Today at The Federalist, I wrote about a subject that’s close to home: Philadelphia’s soda tax, and what it says about the moral bankruptcy of the city’s six decades of one-party rule.
After posting that map of Philadelphia’s presidential votes the other day, I wanted to see how much had changed since 2012. So I came up with this:
You’re still looking at a vast sea of blue, but the differences jump out at you. Clinton and Obama both won the city easily, but Obama won it much more thoroughly. Trump won wide swathes of the 45th ward where Obama had carried every single division four years earlier. Trump’s victories in the Northeast were also much deeper and widespread. Even in the dark blue areas of North and West Philly, we can see that Obama was the stronger candidate. Where Clinton had three divisions with 100% of the votes for her, Obama had twenty-seven. The pattern held throughout the area. Clinton didn’t lose much of Obama’s totals, just a handful of votes in each division. But it was enough.
This year, at last, the dream of Republicans in Pennsylvania came true as our swing state finally swung. It wasn’t my dream for 2016, exactly, since I voted for Johnson, but for many who pushed back against the idea that the Commonwealth was a purely Democratic state at the Presidential level, it was gratifying. In fact, according to Nate Silver’s 538 website, Pennsylvania was the tipping point in electing Trump.
Over the weekend, I charted the precinct-level results in Philadelphia, the city Hillary thought would save the state for her. As most observers of the Philly political scene would have expected, Clinton was weakest in the Far Northeast. I was also surprised at Trump’s strength in South Philly and the river wards. Trump’s best division (we call precincts divisions here) was in South Philly, 39-14, where he tallied 70.3% of the vote (it’s the big one in the far south of the 39th ward). Clinton had three divisions in North Philly where the people chose her unanimously (29-07, 29-16, and 32-29,) which I’ve marked with asterisks on the map. There were also two ties, both in the Northeast (64-17 and 66-18).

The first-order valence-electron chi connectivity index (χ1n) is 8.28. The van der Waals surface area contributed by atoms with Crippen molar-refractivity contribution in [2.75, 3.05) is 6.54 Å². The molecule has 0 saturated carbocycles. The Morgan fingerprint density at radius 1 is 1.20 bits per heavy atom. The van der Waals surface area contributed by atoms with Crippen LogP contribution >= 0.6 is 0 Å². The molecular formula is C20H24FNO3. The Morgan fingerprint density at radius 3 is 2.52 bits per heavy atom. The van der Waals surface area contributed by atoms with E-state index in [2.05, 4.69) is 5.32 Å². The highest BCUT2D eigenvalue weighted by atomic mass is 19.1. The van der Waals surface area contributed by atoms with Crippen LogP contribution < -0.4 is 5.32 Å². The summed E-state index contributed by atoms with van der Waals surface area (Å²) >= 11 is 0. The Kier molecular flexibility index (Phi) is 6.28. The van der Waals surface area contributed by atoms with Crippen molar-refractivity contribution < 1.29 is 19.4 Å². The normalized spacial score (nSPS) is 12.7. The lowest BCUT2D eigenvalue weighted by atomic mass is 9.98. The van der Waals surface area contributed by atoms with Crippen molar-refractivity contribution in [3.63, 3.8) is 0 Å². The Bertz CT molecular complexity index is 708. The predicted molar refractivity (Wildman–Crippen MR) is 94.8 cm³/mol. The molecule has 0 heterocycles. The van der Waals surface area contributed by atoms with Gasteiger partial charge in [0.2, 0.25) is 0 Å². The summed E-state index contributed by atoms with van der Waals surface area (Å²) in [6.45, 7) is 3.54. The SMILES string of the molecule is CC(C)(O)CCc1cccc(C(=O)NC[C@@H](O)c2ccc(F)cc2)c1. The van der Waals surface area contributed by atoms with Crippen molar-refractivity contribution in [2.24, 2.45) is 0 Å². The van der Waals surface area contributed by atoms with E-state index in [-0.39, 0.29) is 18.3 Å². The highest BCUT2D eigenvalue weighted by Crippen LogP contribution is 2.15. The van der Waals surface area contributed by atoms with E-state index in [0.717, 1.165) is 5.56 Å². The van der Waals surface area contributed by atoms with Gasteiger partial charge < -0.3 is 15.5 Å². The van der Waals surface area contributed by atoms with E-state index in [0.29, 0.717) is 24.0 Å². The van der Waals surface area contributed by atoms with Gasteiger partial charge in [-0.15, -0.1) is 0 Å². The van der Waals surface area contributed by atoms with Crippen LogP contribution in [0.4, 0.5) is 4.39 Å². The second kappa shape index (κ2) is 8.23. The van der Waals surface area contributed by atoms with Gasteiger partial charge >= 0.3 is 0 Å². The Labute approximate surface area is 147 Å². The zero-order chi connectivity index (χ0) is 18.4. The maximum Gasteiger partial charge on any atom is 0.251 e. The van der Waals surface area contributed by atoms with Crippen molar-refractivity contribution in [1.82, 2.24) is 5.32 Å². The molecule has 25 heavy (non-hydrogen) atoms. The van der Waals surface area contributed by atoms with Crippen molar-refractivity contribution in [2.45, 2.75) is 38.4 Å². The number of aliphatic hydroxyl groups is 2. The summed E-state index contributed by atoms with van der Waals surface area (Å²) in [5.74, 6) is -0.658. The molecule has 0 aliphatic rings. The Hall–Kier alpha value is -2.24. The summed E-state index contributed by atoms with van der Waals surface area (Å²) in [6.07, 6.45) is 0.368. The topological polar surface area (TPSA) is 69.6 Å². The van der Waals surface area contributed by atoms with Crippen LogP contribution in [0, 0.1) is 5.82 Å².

Most of this is only of interest to my Pennsylvania readers, but I hope you all enjoy the map. You can click on it to zoom in, but the file is pretty big, so it may take a minute.
I don’t normally listen to TED talks. Typically, the seem like a lot of hot air. But this one by Roman Mars on the subject of flag design intrigued me, so I took a listen. I’m glad I did because his point, that city flags are horribly designed, is one with which I absolutely agree.
Take a look for yourself, if you like:
Inspired by this, I took a look at the flag of my hometown, Philadelphia:
It’s not the worst you’ll ever see. It has colors in a pattern that most flags don’t replicate, so it’s recognizable. Those colors actually have a purpose, too, being derived from the flag of the first European settlers in the region, the Swedes. So that’s good. But it still has that seal-on-a-bedsheet problem that many state and city flags have. The seal is too small to be recognized from a distance, and has too many components to be easily remembered or drawn by hand.
But what does symbolize our city if not the city seal? Well, what makes Philadelphia unique in American history, even more than the brief colonization by the Swedes, is that it was the largest city founded by Quakers. The religious tolerance of William Penn and his coreligionists drew thousands of settlers from Europe to the city and the surrounding colony of Pennsylvania, making Philadelphia the colonies’ largest city for a time.
The Quakers don’t have any official symbol that I know of, but the American Friends Service Commitee has long been associated with what is informally known as the Quaker Star:
Those colors on a blue and yellow flag would not be easy on the eyes, but the symbol is one that spoke to me as a perfect representation of the city’s Quaker connections. A little tinkering with the color scheme led me to this, with the dark blue of the state flag and the lighter blue of the city flag standing in for the AFSC’s red and black.